New companies are emerging that don't have anything to do with BI. They are each doing a specific thing, but as a group they are largely surfacing data to people at the right time.
What we'll start to see is data moving out of BI tools and moving into the context of how people are working. We're going to start to see a lot more instances in which data becomes the primary application where people work. You'll come to the dashboard occasionally, but really -- if you're an account manager at the company managing customers, say -- you may be working in a tool in which you are actually consuming data to understand what customers you should be engaging, the likelihood that they're going to churn, and so forth. It changes the whole environment in which you work.
It's starting to happen now. Companies are realizing that if they really want people making informed decisions and operating more independently, they need to arm them with data, so we're starting to see the emergence of data applications that people are actually operating within.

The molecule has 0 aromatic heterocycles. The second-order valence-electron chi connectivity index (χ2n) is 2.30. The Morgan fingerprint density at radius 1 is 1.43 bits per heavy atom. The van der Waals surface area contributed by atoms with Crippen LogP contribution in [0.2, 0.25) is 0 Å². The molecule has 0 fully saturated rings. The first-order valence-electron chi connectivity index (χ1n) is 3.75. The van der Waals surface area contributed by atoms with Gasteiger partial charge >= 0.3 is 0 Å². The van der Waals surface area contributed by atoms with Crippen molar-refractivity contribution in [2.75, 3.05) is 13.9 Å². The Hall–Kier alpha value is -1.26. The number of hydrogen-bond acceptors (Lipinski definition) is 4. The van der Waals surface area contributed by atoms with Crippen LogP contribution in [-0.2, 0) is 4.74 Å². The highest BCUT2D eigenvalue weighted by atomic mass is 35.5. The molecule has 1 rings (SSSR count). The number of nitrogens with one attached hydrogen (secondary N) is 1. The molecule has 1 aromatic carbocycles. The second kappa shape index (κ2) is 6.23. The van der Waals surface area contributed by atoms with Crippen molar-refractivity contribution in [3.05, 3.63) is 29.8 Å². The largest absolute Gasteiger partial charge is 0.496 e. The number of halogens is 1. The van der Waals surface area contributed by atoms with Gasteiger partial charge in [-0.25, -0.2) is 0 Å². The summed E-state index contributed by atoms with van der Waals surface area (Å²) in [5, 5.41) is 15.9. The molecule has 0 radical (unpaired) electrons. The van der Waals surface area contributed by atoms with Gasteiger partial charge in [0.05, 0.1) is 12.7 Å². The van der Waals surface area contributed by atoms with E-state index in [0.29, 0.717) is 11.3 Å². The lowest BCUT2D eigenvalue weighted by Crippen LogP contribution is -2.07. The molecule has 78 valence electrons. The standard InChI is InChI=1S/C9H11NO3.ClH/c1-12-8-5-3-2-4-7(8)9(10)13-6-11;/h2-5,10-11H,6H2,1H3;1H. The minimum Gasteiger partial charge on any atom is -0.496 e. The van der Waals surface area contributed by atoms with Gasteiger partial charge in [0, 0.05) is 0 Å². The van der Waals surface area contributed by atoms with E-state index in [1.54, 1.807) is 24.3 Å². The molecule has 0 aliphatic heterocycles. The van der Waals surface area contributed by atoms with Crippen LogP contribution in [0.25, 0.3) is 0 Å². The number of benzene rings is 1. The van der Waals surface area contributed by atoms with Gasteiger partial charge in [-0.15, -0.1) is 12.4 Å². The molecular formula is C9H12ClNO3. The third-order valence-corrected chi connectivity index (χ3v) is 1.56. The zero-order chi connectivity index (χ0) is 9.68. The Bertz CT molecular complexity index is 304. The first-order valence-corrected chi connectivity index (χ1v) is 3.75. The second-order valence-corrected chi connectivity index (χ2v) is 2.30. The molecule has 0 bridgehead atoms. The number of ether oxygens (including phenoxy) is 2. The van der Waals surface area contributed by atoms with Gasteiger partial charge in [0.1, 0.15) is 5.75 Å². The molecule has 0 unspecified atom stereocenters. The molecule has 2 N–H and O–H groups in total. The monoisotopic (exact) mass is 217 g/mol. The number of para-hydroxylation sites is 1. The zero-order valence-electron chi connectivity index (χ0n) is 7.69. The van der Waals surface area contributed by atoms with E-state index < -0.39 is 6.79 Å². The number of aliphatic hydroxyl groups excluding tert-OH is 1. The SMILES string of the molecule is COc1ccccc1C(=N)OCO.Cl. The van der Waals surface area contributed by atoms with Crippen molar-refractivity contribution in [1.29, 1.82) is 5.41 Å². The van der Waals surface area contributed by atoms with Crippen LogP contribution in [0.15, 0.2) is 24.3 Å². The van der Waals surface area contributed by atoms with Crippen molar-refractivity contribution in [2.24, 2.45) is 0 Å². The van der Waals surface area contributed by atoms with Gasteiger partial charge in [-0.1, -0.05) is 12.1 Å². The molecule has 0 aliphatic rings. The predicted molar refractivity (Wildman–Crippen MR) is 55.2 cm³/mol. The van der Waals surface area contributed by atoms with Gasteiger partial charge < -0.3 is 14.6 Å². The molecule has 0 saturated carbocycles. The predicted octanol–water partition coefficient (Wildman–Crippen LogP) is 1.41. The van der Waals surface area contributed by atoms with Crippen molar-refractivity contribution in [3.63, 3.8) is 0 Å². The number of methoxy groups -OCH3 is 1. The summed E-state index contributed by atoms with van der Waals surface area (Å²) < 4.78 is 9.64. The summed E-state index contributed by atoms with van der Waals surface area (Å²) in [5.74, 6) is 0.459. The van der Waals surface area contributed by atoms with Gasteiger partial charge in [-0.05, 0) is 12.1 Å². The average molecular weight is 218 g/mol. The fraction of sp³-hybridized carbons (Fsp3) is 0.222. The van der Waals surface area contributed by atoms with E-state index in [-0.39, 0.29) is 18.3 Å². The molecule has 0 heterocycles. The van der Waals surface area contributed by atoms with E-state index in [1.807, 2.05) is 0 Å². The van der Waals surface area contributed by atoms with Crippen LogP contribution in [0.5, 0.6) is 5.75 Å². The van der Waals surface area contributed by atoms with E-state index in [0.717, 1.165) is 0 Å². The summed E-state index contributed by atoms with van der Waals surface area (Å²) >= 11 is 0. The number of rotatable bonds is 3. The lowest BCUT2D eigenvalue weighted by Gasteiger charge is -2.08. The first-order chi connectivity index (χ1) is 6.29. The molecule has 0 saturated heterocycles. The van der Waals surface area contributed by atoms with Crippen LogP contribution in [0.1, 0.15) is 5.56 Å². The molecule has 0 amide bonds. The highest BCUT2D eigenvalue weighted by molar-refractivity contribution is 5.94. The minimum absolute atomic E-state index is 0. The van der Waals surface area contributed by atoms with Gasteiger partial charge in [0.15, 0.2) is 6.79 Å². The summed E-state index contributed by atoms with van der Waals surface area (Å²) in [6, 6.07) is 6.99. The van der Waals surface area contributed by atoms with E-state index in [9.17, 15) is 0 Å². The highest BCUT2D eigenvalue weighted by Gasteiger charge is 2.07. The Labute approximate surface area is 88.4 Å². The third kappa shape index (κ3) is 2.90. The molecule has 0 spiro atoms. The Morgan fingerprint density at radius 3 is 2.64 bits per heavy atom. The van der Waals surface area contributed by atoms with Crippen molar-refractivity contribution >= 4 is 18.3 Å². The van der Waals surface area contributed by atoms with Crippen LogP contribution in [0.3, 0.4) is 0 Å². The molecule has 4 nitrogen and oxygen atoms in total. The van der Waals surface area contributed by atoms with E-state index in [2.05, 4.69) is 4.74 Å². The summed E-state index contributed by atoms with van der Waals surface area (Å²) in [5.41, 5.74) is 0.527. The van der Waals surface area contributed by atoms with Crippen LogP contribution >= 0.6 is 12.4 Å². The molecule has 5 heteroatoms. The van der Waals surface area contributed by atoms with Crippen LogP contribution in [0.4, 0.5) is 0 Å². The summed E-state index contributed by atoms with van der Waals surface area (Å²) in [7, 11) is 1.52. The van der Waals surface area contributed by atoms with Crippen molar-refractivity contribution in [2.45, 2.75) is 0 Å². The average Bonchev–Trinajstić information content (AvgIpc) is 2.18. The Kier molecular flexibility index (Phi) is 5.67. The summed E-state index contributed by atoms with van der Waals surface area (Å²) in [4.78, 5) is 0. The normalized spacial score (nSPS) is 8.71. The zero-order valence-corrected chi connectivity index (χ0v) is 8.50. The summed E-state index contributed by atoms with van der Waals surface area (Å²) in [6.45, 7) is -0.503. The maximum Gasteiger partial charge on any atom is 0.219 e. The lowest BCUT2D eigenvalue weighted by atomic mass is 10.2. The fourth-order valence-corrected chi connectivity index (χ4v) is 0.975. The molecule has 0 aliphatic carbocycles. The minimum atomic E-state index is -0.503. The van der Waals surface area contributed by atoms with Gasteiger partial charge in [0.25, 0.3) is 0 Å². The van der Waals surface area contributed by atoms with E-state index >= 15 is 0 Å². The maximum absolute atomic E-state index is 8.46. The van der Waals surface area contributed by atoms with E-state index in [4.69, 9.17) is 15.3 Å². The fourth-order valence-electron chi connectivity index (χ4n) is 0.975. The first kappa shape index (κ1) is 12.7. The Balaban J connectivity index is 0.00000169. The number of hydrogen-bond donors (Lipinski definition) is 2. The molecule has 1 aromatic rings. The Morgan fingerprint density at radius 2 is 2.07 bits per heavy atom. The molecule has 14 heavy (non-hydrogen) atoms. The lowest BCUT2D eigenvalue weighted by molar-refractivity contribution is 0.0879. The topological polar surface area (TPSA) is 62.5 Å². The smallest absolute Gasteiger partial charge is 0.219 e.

How does Looker fit into what we've talked about today?
Looker is an exploration and discovery platform for data. We're not just a visualization tool or something sitting on top. We are a new kind of application server in the data world. We use an interesting architecture that connects directly to big, fast databases -- not surprising given my background. We first explain the data -- we create the common vocabulary. Call it data modeling if you want, but it's really creating a common set of metrics that people can use. Then, we allow people to explore using that -- not just one workbook or one silo, but the entire data world. It's the difference between a document and Google.
At the end of the day, we allow companies to integrate data into all of their work processes. Think of the ability to have one system that services sales operations, one for the marketing team, and one for the product team -- all of them using data coming out of one large data world. With that kind of approach to their data, organizations can be much more efficient.